It was just “let’s fund the same old, traditional education model” in a world that is fundamentally changing. It may have been practical politics by the candidates, but it was not the leadership Portland needs.
Evidently we have three major candidates for mayor of Portland who either are unaware of needed changes in our educational system, like more online learning, more immersion programs, and the creation high school study abroad programs, or are unwilling to tell the Portland Association of Teacher of any needs beyond what the teachers already support. I’ve just read the written replies by Eileen Brady, Charlie Hales, and Jefferson Smith, to the mayoral candidates questionnaire of the Portland Association of Teachers. It’s not surprising, given that they were seeking the teacher’s union support, that the candidates would pander to teacher union concerns. All supported, unconditionally, more funding for education.
The questionnaire and answers are available online through Willamette Week (here). Here is a quote from each candidate from their questionnaire answers:
Finally, as I’ve said many times on the campaign trail, we need a teacher led revolution to transform our public schools that are driven to graduate innovators, entrepreneurs, trades people, artisans, scientists, problem solvers, social justice leaders and bi-lingual global citizens. Build the agenda and I will not only advocate for more funding in Salem and Washington, D.C., I will personally call upon the business community to step up to help fund its share. This is one area that distinguishes me from the other candidates in the race.
As stated above, though the Mayor has no formal authority over the school system in Portland, the Mayor should be the biggest advocate and promoter of public schools in the City. One way I’m going to do that is to do what my friend R.T. Rybeck, the Mayor of Minneapolis did, and go out to the business and foundation communities and raise money for an expanded scholarship program that will send every qualifying child to college. This Portland Promise will raise graduation rates and keep strong students in our public schools, increasing the stability of our school system. Additionally, I’ll be actively raising money from the private sector for the school district’s general fund.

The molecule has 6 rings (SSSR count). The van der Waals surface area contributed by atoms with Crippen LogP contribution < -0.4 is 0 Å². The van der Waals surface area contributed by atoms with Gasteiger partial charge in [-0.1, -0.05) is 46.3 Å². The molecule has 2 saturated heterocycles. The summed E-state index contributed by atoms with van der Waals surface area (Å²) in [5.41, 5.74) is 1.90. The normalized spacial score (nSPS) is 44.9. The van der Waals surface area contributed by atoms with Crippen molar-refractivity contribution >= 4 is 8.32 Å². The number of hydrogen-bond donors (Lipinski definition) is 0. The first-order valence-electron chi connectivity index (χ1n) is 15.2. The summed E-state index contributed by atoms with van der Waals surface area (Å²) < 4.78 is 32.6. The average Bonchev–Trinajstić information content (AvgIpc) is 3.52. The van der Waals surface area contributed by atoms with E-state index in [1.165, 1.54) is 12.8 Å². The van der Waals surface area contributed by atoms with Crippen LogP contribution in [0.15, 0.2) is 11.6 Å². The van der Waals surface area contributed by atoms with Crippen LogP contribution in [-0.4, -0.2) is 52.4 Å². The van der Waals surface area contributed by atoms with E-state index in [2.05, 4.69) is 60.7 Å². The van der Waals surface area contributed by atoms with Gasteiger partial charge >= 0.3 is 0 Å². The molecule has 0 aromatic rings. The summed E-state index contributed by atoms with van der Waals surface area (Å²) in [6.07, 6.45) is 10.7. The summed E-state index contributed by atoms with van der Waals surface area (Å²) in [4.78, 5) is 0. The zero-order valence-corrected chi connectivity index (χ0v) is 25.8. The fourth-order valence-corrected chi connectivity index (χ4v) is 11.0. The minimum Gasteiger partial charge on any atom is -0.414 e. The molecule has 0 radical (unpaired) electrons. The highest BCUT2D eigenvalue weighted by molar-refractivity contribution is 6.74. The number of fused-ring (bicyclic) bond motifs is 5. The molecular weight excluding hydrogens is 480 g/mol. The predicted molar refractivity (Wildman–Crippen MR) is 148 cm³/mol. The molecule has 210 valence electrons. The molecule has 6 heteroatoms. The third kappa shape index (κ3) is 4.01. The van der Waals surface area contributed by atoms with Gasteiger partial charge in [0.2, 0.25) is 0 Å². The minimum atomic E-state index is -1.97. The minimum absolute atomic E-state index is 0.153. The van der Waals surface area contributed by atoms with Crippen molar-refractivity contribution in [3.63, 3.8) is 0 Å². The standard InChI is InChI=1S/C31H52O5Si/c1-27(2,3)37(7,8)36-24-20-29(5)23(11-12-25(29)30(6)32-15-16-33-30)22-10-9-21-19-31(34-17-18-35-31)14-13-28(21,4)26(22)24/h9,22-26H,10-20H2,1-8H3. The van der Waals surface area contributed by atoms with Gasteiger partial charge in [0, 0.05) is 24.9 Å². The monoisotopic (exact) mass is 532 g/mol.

A mayor does not have formal authority for schools, but to neglect any responsibility
is unrealistic and unacceptable. As mayor, I will have two basic goals for my work with education: increase student achievement and completion rates. Now, a Mayor can’t do this, but I can help.
I’m not just asking for your support during the election, I’m asking for your help after.
A mayor can advocate and help with the political efforts to get public schools the funding they need. One of the reasons I am running was the signal we received when Portland failed to pass the recent schools measure. Portland is at a crossroads on education. The mayor should be a leading public champion for public education, including funding. I will not abdicate responsibility.
From each of these candidate’s answers, one would not know that we are in quite a revolutionary time in global economic and political history. One would not know that the economy of China, for example, will probably grow to be three times the size of the US economy during the lifetime of a student starting kindergarten next year. Nor that digital advances (computers, the internet, etc.) would completely reshape education (as it has so many other business sectors). There was no pushback by these candidates to the Portland Association of Teachers, no asking PAT to look to the future. It was just “let’s fund the same old, traditional education model” in a world that is fundamentally changing. It may have been practical politics by the candidates, but it was not the leadership Portland needs.